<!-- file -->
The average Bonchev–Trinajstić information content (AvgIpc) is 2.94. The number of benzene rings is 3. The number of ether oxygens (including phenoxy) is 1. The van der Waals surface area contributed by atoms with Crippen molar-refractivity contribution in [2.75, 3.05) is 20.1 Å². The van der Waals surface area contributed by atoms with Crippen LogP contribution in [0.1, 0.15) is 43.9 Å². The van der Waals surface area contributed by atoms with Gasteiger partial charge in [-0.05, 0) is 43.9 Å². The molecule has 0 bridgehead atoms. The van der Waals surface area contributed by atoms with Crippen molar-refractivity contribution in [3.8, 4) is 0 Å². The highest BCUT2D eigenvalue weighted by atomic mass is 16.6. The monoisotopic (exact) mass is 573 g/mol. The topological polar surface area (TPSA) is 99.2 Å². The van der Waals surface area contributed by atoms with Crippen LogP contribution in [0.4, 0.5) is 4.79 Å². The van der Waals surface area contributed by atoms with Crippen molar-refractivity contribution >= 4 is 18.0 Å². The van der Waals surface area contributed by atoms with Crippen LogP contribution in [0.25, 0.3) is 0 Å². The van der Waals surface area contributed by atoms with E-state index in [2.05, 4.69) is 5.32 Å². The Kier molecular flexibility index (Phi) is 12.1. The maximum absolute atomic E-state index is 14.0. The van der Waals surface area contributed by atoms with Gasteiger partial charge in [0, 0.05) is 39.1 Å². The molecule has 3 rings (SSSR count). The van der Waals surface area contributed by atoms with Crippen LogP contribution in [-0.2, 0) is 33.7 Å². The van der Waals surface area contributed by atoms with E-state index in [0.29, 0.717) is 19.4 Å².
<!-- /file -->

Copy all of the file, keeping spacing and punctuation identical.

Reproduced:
The average Bonchev–Trinajstić information content (AvgIpc) is 2.94. The number of benzene rings is 3. The number of ether oxygens (including phenoxy) is 1. The van der Waals surface area contributed by atoms with Crippen molar-refractivity contribution in [2.75, 3.05) is 20.1 Å². The van der Waals surface area contributed by atoms with Crippen LogP contribution in [0.1, 0.15) is 43.9 Å². The van der Waals surface area contributed by atoms with Gasteiger partial charge in [-0.05, 0) is 43.9 Å². The molecule has 0 bridgehead atoms. The van der Waals surface area contributed by atoms with Crippen molar-refractivity contribution in [3.8, 4) is 0 Å². The highest BCUT2D eigenvalue weighted by atomic mass is 16.6. The monoisotopic (exact) mass is 573 g/mol. The topological polar surface area (TPSA) is 99.2 Å². The van der Waals surface area contributed by atoms with Crippen LogP contribution in [0.4, 0.5) is 4.79 Å². The van der Waals surface area contributed by atoms with Crippen molar-refractivity contribution >= 4 is 18.0 Å². The van der Waals surface area contributed by atoms with Crippen LogP contribution in [0.25, 0.3) is 0 Å². The van der Waals surface area contributed by atoms with E-state index in [2.05, 4.69) is 5.32 Å². The Kier molecular flexibility index (Phi) is 12.1. The maximum absolute atomic E-state index is 14.0. The van der Waals surface area contributed by atoms with Gasteiger partial charge in [0, 0.05) is 39.1 Å². The molecule has 3 rings (SSSR count). The van der Waals surface area contributed by atoms with Crippen LogP contribution in [-0.2, 0) is 33.7 Å². The van der Waals surface area contributed by atoms with E-state index in [0.29, 0.717) is 19.4 Å².